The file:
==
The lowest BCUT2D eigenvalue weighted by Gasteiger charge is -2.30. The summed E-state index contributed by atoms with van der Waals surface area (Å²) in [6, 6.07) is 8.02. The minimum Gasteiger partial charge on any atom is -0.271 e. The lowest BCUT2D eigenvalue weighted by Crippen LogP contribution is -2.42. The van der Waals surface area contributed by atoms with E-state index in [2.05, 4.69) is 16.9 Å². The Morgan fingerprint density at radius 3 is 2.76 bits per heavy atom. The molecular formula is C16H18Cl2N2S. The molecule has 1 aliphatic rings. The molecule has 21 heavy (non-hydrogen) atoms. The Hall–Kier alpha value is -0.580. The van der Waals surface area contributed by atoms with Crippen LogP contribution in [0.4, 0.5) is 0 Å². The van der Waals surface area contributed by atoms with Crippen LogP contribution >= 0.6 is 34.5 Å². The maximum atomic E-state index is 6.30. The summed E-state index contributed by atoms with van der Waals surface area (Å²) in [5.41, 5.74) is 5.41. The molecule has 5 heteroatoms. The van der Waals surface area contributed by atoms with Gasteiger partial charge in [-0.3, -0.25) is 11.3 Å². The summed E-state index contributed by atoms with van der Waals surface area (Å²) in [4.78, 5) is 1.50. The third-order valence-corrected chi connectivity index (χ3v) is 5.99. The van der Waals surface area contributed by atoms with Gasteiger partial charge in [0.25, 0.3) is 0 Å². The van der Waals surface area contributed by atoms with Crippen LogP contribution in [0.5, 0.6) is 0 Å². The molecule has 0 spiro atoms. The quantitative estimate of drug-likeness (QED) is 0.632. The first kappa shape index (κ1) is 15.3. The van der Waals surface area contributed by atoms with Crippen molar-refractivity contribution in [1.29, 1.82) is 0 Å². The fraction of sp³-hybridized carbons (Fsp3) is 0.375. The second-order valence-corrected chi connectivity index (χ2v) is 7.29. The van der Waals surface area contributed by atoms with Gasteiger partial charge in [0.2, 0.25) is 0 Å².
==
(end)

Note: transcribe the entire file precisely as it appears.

The lowest BCUT2D eigenvalue weighted by Gasteiger charge is -2.30. The summed E-state index contributed by atoms with van der Waals surface area (Å²) in [6, 6.07) is 8.02. The minimum Gasteiger partial charge on any atom is -0.271 e. The lowest BCUT2D eigenvalue weighted by Crippen LogP contribution is -2.42. The van der Waals surface area contributed by atoms with E-state index in [2.05, 4.69) is 16.9 Å². The Morgan fingerprint density at radius 3 is 2.76 bits per heavy atom. The molecular formula is C16H18Cl2N2S. The molecule has 1 aliphatic rings. The molecule has 21 heavy (non-hydrogen) atoms. The Hall–Kier alpha value is -0.580. The van der Waals surface area contributed by atoms with Crippen LogP contribution in [0.4, 0.5) is 0 Å². The van der Waals surface area contributed by atoms with Crippen LogP contribution >= 0.6 is 34.5 Å². The maximum atomic E-state index is 6.30. The summed E-state index contributed by atoms with van der Waals surface area (Å²) in [5.41, 5.74) is 5.41. The molecule has 5 heteroatoms. The van der Waals surface area contributed by atoms with Gasteiger partial charge in [-0.3, -0.25) is 11.3 Å². The summed E-state index contributed by atoms with van der Waals surface area (Å²) in [4.78, 5) is 1.50. The third-order valence-corrected chi connectivity index (χ3v) is 5.99. The van der Waals surface area contributed by atoms with Gasteiger partial charge in [0.25, 0.3) is 0 Å². The van der Waals surface area contributed by atoms with Crippen LogP contribution in [0.5, 0.6) is 0 Å². The molecule has 0 spiro atoms. The quantitative estimate of drug-likeness (QED) is 0.632. The first kappa shape index (κ1) is 15.3. The van der Waals surface area contributed by atoms with Crippen molar-refractivity contribution in [1.29, 1.82) is 0 Å². The fraction of sp³-hybridized carbons (Fsp3) is 0.375. The second-order valence-corrected chi connectivity index (χ2v) is 7.29. The van der Waals surface area contributed by atoms with Gasteiger partial charge in [0.2, 0.25) is 0 Å².